Two pieces of potentially crucial evidence were lost by police at the start of their investigation into the death of Stuart Lubbock, a report by the police complaints watchdog revealed yesterday.
Mr Lubbock was found dead beside the swimming pool at the home of the television presenter Michael Barrymore in March 2001. A post-mortem examination revealed that the 31-year-old, who died from "immersion" in water, suffered serious internal injuries consistent with sexual assault, yet the weapon which inflicted them has never been found and no one has ever been prosecuted for his death.
A report by the Independent Police Complaints Commission found that two potential weapons were missed. A swimming pool thermometer and a door handle were never forensically tested.
The thermometer was pictured next to the spa bath by investigators from Essex Police, while the door handle, found nearby, was mentioned in the notes of the police inspector at the scene. Yet neither was seized as evidence and neither has been seen since.
David Petch, the IPCC commissioner, said: "They were two items that were potentially significant that should have been recovered. If you look at the nature of the anal injuries sustained by Stuart Lubbock and nature and size of these items and their proximity to where he was found, you can understand why we consider them potential weapons and significant. We will never know whether they were evidentially important, but not securing them was a failure and leaves questions unanswered."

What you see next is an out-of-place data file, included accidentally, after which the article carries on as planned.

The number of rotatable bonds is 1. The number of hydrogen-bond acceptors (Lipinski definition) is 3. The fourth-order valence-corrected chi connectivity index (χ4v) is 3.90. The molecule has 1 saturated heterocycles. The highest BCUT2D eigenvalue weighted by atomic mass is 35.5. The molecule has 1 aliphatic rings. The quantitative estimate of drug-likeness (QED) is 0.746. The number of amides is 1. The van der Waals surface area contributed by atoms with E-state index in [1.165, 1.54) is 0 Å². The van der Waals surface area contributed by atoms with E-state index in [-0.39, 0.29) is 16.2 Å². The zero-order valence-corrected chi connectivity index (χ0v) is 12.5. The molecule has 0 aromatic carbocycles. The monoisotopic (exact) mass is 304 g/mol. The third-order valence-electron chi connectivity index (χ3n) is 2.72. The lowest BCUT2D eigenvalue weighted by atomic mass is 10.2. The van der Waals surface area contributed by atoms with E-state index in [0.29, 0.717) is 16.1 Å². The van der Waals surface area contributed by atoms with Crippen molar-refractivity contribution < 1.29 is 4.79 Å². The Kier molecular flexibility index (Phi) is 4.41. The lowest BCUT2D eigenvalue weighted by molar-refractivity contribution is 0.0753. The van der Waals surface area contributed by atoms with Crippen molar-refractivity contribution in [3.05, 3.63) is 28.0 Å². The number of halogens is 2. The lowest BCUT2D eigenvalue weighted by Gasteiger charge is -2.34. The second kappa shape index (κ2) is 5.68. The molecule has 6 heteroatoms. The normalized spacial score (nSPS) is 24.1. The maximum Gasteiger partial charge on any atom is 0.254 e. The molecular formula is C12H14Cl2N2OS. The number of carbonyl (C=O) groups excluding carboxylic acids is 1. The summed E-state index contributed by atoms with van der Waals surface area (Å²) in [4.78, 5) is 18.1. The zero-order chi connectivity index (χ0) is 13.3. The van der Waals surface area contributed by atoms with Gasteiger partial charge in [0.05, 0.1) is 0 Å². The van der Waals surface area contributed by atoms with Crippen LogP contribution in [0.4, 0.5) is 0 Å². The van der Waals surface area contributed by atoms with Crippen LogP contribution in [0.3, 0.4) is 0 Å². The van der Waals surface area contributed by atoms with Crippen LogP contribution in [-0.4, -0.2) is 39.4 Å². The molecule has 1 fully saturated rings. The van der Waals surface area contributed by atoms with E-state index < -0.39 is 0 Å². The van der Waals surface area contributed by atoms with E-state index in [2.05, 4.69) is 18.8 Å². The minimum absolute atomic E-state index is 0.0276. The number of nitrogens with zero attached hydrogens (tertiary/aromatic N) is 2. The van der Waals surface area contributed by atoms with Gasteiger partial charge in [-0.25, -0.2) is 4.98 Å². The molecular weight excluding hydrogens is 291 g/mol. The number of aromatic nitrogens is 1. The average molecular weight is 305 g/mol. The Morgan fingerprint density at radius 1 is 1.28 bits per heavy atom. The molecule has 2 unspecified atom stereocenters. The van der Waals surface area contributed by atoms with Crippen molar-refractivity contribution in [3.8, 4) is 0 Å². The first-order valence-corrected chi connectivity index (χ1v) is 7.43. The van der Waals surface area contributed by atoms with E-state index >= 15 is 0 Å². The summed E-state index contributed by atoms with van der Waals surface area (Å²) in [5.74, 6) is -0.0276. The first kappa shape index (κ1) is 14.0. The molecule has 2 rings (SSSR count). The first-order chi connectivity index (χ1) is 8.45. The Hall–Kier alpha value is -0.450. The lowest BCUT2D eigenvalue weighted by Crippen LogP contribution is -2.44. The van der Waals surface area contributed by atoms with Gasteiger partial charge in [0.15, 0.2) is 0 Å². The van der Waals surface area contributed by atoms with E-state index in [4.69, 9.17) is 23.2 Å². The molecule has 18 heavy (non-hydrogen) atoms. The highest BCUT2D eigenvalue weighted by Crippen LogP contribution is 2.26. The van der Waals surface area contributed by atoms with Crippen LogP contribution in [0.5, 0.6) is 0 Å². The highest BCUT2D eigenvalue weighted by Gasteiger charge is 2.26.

The missed evidence was just one of a number of failings highlighted by the report. Six of 36 complaints made by Mr Lubbock's father, Terry, were upheld. They included the fact that the police did not seal off the crime scene properly, that unauthorised people were allowed to stay at the scene and that blood found on boxer shorts, towels and a robe was not promptly investigated.
On Monday night Essex Police's Deputy Chief Constable Andy Bliss visited Terry Lubbock's home in Harlow, Essex, to apologise in person before the publication of the report. Mr Lubbock was given a copy of the report at 8am yesterday and said he was considering suing the force in light of its findings.
He said: "It was not a catalogue of errors. There were not that many. But the errors that were made were quite significant. If they had done the job properly in the first place we would have had people in court charged. That is what I am pursuing. I want justice to be done and I will not rest until it is."
Police were called to Mr Barrymore's house at 6am on 31 March 2001. Initially only the swimming pool area was considered a crime scene and eight people, including five witnesses, were allowed in and out of the premises until the whole house was declared a crime scene at 10.30am. A picture of the thermometer was taken at 9.45am but it was not among 93 items of evidence seized.
The boxer shorts, towel and robe were collected but the blood on the boxers was not examined until more than a year later and the blood on the towel and robe was not examined until 2007.
Commenting on the performance of the officers involved in the investigation, Mr Petch said: "They did what they thought sufficient, but it was not. They should have gone the extra mile."Reuse content